Photo: Shahar Azran / World Jewish Congress
NEW YORK - The World Jewish Congress, in partnership with the Consulate General of France in New York and the Musée d’art et d’histoire du Judaïsme (MahJ) in Paris, launched on Wednesday a new series of conferences focusing on lesser known episodes of the history of Judaism in France and on the situation facing Jews in the country today.
“The World Jewish Congress is extremely grateful for the strong relationships that we have built with our friends in the French government, particularly at this critical juncture of the rising antisemitism and incitement to xenophobic violence that has swept Europe, including in France,” said WJC President Ronald S. Lauder. “Education is without a doubt one of the most important tools we have to eradicate sentiments of hatred among before they are formed. It is our collective duty to combat misinformation and encourage coexistence whenever and wherever we can. We see great importance in this initiative that we have developed together with the French Consulate of New York to bring the long and rich history of Judaism in France to the general public and look forward to the discussions and future collaboration that this inspires.”
Consul General of France in New York Anne-Claire Legendre stated: “Today, France would not exist but for its Jewish citizens and the role they played throughout our history."
France was not and is not immune to the resurgence of antisemitism on both sides of the Atlantic, the ambassador said, but the government is "absolutely committed" to eradicating this plague. Legendre added that remembering the history of Jews in the country is critical as "telling this whole story is a way of fighting antisemitism," a fight, she said, that we must fight together.
Four conferences over the course of the next year will highlight the critical role that Judaism has made to French society and bring forward the current situation of the Jews of France.
At the launch of the series at the French Consulate in New York on Wenesday, Paul Salmona, Director of the MahJ, spoke about what archeology can reveal about the history of Judaism in France. “A few key ideas guided our choices: archaeology makes it possible to show the very old roots of Jews in France, often poorly known, and renews the historical perspective with recent discoveries. The 'Ecole de Paris' brought together artists from all over the world, many of them Jews, in a moment of unprecedented artistic effervescence: it is a model of cultural sharing. In occupied France, 75% of Jews survived the Holocaust thanks to the rescue networks they built, but also thanks to the help of many French Protestants, Catholics and atheists, deeply imbued with the values of equality and fraternity that have been those of the French Republic since 1789," Salmona said.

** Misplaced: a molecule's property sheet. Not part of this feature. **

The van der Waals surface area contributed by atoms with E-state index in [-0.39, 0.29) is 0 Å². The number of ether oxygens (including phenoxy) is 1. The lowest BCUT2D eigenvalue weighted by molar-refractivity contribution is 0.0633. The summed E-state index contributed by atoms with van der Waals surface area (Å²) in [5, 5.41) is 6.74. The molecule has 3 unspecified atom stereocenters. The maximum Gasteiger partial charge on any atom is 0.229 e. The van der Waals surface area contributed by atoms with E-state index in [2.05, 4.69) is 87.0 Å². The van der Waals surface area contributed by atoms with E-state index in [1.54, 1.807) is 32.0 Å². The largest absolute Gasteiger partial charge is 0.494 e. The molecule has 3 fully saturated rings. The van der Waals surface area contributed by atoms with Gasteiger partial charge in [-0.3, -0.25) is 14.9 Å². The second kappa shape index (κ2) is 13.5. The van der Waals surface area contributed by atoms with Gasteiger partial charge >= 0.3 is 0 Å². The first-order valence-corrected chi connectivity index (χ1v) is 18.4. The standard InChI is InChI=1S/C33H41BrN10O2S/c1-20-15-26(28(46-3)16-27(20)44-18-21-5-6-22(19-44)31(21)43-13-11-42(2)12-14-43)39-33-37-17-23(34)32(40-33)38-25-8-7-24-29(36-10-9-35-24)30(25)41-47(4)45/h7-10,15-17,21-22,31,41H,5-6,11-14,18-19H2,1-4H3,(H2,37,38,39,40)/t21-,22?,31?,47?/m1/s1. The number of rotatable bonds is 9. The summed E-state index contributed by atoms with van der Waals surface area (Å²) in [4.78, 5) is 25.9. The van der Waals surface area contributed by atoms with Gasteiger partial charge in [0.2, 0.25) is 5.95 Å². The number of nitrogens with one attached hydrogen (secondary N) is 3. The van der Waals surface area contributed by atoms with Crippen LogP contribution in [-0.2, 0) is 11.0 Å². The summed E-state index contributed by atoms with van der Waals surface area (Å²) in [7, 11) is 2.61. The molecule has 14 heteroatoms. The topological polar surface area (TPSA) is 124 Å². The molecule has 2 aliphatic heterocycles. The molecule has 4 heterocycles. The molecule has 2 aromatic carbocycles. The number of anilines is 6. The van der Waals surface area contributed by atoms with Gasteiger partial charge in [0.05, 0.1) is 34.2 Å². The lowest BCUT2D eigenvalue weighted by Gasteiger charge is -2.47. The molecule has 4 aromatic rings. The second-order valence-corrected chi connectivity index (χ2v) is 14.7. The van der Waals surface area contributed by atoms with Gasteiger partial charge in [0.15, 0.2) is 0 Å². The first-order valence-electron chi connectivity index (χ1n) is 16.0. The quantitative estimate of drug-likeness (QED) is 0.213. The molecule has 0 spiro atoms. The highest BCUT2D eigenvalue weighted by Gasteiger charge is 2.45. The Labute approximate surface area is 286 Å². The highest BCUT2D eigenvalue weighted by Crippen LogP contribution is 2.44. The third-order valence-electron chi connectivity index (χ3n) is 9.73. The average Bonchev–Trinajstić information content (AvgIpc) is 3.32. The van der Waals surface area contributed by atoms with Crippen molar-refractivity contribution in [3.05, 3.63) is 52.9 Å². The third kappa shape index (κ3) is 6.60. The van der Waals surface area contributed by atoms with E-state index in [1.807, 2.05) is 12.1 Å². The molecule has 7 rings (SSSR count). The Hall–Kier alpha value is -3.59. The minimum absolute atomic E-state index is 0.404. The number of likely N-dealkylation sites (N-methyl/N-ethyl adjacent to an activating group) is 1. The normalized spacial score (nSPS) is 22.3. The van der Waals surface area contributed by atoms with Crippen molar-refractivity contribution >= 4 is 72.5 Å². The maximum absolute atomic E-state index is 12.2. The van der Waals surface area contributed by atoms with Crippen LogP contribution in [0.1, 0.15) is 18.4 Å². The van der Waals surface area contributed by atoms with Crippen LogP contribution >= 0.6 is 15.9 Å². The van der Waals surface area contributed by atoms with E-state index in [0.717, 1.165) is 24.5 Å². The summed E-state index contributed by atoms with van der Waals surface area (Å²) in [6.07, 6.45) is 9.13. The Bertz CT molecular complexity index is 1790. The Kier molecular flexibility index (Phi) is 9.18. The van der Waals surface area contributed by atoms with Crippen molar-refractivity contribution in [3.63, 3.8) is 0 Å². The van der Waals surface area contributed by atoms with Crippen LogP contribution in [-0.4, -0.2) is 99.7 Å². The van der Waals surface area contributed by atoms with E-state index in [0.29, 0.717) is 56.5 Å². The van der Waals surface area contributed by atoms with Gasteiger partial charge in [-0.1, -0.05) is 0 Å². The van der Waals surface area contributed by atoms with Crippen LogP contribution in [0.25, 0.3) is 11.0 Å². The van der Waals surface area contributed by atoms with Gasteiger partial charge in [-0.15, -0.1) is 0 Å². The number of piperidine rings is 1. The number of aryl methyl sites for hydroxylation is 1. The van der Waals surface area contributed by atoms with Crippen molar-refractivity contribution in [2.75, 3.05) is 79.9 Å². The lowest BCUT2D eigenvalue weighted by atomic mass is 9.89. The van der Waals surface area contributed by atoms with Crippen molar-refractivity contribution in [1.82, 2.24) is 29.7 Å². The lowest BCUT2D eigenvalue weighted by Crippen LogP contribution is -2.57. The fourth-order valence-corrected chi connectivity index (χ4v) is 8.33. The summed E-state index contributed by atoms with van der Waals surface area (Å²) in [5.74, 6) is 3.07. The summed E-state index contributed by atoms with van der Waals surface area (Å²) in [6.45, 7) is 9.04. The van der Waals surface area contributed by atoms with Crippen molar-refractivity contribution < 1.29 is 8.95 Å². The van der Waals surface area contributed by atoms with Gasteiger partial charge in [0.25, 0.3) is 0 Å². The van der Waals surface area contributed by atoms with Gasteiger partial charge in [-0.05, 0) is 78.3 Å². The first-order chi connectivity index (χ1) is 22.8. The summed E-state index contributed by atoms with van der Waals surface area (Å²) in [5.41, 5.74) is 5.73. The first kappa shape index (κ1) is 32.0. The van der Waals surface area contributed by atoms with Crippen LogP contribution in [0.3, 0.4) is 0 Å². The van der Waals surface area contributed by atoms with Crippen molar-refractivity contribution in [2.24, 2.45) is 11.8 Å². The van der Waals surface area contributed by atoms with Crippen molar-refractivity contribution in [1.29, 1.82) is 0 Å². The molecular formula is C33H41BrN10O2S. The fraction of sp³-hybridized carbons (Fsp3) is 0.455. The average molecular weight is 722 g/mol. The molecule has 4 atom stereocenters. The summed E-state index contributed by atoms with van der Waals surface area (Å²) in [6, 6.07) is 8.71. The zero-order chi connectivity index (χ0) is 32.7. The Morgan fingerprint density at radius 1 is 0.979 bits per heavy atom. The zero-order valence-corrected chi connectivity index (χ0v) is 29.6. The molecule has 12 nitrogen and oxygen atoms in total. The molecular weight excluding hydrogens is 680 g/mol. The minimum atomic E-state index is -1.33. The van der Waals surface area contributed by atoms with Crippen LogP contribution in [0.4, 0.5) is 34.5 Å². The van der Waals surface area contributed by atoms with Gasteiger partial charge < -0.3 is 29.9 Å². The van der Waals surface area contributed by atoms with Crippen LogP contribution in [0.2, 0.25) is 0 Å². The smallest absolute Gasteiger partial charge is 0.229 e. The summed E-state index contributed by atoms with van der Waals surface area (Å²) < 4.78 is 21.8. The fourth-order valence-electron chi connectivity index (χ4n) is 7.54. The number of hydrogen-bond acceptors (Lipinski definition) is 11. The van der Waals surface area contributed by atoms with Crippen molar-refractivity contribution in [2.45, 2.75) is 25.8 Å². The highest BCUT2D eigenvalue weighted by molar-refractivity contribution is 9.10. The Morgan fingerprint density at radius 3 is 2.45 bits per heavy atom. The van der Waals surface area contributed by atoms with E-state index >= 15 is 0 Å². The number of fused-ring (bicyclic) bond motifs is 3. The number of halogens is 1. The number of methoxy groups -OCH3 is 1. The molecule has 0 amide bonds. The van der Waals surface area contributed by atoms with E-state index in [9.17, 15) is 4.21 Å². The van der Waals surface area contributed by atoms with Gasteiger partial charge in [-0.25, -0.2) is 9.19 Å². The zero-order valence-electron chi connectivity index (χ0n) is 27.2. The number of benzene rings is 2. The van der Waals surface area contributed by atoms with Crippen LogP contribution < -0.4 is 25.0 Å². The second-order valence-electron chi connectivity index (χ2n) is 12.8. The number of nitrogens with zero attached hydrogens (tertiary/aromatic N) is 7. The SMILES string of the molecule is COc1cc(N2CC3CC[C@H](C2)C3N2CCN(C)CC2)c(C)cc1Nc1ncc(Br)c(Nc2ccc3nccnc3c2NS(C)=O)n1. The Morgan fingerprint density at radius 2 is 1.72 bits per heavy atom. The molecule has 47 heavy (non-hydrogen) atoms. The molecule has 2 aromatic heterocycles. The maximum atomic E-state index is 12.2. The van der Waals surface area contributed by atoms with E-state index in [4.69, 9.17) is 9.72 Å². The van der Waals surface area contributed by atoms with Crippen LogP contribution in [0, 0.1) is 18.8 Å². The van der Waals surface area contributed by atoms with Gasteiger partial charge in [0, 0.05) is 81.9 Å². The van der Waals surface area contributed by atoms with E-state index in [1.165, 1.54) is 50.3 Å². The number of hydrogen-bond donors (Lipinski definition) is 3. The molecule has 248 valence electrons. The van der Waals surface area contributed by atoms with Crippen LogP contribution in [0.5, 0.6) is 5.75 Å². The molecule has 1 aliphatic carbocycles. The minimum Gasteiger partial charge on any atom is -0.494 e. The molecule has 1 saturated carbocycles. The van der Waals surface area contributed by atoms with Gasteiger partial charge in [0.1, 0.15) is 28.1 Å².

The second event will be held at The Neue Galerie in January 2020, on the Jewish influence about the artistic movement of the Ecole de Paris with Pascale Samuel, curator at the MahJ.
In February 2020, the Museum of Jewish Heritage will welcome a full day symposium on the survival and rescue of Jews in the occupied France, with the participation of several academics including Jacques Semelin, Patrick Cabanel, Nathalie Heinich, and the premiere of the newly remastered documentary “Weapons of the Spirit” by Pierre Sauvage.
Finally, in June, Delphine Horvilleur, rabbi in the Liberal Judaism Movement of France (MJLF) and renowned author will discuss the current situation of the Jewish people in France and the fight against antisemitism.
The Musée d’art et d’histoire du Judaïsme in Paris hosts one of the most beautiful collection in Europe covering 2,000 years of European and Mediterranean Jewish communities. The mahJ shows judaica, objects and artworks including Chagall, Modigliani, Soutine, El Lissistzy, Liebermann.
Archaeological discoveries in recent decades have shown that the Jewish presence in France goes back 2,000 years, long before the Middle Ages.— WJC (@WorldJewishCong) November 13, 2019
WJC with @ConsulFranceNYC and @infosdumahj is shedding light on less-known episodes of Jewish history in France with a series of events. pic.twitter.com/3C2ln55Rvs